Nordio, F; Kloog, I; Coull, BA; Chudnovsky, A; Grillo, P; Bertazzi, PA; Baccarelli, AA; Schwartz, J (2013). Estimating spatio-temporal resolved PM10 aerosol mass concentrations using MODIS satellite data and land use regression over Lombardy, Italy. ATMOSPHERIC ENVIRONMENT, 74, 227-236.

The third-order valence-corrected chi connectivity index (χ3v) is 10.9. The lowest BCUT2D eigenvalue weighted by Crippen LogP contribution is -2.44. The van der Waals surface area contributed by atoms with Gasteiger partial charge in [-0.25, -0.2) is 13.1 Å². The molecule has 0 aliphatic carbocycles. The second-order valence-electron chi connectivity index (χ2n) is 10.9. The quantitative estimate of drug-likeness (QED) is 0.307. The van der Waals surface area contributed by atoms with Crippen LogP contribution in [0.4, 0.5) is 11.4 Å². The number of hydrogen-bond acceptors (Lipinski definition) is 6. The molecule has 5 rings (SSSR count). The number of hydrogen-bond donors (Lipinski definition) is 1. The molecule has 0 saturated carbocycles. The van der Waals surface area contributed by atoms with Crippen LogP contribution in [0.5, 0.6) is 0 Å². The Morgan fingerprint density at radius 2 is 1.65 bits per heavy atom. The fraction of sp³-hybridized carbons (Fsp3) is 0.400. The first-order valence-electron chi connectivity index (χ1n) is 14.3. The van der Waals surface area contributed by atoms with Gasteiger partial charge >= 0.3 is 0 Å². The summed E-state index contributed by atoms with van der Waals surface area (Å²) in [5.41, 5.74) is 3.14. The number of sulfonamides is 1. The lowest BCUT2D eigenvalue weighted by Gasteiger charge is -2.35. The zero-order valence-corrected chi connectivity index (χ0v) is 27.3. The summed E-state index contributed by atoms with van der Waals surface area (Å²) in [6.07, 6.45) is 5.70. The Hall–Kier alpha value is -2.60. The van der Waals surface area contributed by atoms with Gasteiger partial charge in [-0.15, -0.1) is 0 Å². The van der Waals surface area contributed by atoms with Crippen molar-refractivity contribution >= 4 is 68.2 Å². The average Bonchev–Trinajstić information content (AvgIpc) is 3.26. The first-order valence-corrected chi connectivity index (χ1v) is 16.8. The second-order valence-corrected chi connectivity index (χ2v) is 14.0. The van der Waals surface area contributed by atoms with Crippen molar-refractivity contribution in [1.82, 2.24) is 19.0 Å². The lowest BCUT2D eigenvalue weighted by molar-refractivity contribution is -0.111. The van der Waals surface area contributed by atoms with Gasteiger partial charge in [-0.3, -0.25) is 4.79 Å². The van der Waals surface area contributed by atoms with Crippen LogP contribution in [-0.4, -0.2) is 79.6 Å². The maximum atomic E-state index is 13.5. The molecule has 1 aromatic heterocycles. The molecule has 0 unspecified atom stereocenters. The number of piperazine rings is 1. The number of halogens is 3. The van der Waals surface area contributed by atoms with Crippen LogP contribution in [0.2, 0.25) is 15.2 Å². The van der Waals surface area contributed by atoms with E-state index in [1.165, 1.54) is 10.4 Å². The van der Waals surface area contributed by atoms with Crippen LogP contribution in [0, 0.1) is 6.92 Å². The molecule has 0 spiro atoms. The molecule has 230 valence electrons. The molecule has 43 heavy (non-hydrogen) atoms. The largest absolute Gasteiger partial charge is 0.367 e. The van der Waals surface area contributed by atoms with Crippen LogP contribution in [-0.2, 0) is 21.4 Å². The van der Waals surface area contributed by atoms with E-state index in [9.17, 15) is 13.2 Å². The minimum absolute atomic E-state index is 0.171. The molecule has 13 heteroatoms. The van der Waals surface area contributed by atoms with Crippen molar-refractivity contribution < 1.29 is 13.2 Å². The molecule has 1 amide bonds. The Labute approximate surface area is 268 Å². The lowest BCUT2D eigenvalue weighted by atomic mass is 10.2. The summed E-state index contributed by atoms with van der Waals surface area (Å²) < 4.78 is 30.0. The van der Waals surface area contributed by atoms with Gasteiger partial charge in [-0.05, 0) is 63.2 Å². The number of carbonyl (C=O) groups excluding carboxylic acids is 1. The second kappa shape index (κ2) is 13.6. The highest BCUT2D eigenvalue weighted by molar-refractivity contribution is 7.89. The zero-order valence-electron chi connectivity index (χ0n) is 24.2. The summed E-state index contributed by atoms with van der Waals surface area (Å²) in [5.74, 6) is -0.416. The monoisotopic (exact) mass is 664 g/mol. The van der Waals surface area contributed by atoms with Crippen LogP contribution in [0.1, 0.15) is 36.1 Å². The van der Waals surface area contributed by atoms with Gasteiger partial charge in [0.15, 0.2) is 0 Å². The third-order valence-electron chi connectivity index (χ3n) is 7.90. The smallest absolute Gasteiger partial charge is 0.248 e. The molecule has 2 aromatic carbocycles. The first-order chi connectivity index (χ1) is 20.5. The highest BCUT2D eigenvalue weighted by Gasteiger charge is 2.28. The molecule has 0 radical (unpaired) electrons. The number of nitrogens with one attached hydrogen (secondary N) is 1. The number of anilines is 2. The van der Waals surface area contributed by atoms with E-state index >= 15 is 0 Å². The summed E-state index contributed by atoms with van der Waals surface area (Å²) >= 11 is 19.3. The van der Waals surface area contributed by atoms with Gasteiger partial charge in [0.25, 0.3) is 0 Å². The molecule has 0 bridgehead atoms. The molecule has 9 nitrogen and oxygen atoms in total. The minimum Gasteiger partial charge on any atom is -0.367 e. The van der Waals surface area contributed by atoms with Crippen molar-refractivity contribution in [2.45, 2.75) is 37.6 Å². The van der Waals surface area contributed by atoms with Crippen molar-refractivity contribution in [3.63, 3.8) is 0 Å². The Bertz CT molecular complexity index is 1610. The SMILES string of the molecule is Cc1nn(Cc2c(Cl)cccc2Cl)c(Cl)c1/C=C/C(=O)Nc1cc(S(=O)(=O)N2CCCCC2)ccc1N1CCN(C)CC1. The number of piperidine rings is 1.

Traditional air pollution epidemiology studies being conducted in large cities can be limited by the availability of monitoring. Satellite Aerosol Optical Depth (AOD) measurements offer the possibility of exposure estimates for the entire population. We previously demonstrated that daily calibration substantially increased the predictive power of satellite AOD measurements for fine particles (PM2.5) in New England, allowing estimation of exposure in locations without monitors. Similar results have not been reported for larger particles (PM10), which are often the only measures that can be used in locations worldwide that do not have comprehensive PM2.5 monitoring; this also applies to PM estimation of historical exposures. Here we extend this methodology by applying it to 2000-2009 PM10 data from Lombardy, Northern Italy a region with high altitude differences, frequent temperature inversions and stationary fronts. Specifically, by 1) incorporating a model for missing ADD data to deal with nonrandomness in the missing data; and 2) modeling interactions between land use and meteorological parameters to better capture space time interactions. We calibrated ADD data through mixed-effect models regressing PM10 measurements using day-specific random intercepts, and fixed and random ADD and temperature slopes. We used inverse-probability weighting to account for nonrandom ADD missingness, while reducing the dimensionality of spatial and temporal predictors and avoiding selecting different predictors in different locations, as common in land-use regression. We take advantage of associations of grid-cell AOD values with PM10 monitoring located elsewhere and with ADD values in neighboring grid cells to develop grid-cell predictions when ADD is missing. By using ten-fold cross-validation to test the accuracy of our predictions, we found high out-of-sample R-2 (R-2 = 0.787, year to year variation 0.738-0.818) for days with available AOD data. Even in days with no available AOD, our model performance was comparable (R-2 = 0.787, year to year variation 0.736-0.841). Our results demonstrate that PM10 can be reliably predicted using this ADD-based prediction model, even in a geographical area with complex geographic and weather patterns. (C) 2013 Elsevier Ltd. All rights reserved.